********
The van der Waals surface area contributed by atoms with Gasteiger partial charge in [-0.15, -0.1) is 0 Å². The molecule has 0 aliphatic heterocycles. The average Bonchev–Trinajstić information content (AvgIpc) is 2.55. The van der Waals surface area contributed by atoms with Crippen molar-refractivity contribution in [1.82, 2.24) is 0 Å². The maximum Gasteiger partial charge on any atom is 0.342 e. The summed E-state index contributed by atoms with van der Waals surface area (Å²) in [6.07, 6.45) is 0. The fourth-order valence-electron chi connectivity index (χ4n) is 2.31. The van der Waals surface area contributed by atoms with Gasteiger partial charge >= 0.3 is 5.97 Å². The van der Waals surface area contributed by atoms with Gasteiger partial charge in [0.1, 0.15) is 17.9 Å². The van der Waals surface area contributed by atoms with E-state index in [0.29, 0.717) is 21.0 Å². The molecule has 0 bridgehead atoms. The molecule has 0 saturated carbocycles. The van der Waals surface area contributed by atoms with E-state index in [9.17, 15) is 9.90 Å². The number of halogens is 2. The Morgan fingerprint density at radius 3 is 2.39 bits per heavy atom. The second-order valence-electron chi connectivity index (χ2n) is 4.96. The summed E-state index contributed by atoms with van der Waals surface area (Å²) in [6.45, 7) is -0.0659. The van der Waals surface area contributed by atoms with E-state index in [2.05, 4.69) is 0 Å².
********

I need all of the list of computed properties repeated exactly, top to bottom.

The van der Waals surface area contributed by atoms with Gasteiger partial charge in [-0.15, -0.1) is 0 Å². The molecule has 0 aliphatic heterocycles. The average Bonchev–Trinajstić information content (AvgIpc) is 2.55. The van der Waals surface area contributed by atoms with Crippen molar-refractivity contribution in [1.82, 2.24) is 0 Å². The maximum Gasteiger partial charge on any atom is 0.342 e. The summed E-state index contributed by atoms with van der Waals surface area (Å²) in [6.07, 6.45) is 0. The fourth-order valence-electron chi connectivity index (χ4n) is 2.31. The van der Waals surface area contributed by atoms with Gasteiger partial charge >= 0.3 is 5.97 Å². The van der Waals surface area contributed by atoms with Gasteiger partial charge in [0.1, 0.15) is 17.9 Å². The van der Waals surface area contributed by atoms with E-state index in [0.29, 0.717) is 21.0 Å². The molecule has 0 bridgehead atoms. The molecule has 0 saturated carbocycles. The van der Waals surface area contributed by atoms with E-state index in [9.17, 15) is 9.90 Å². The number of halogens is 2. The Morgan fingerprint density at radius 3 is 2.39 bits per heavy atom. The second-order valence-electron chi connectivity index (χ2n) is 4.96. The summed E-state index contributed by atoms with van der Waals surface area (Å²) in [6.45, 7) is -0.0659. The van der Waals surface area contributed by atoms with E-state index in [2.05, 4.69) is 0 Å².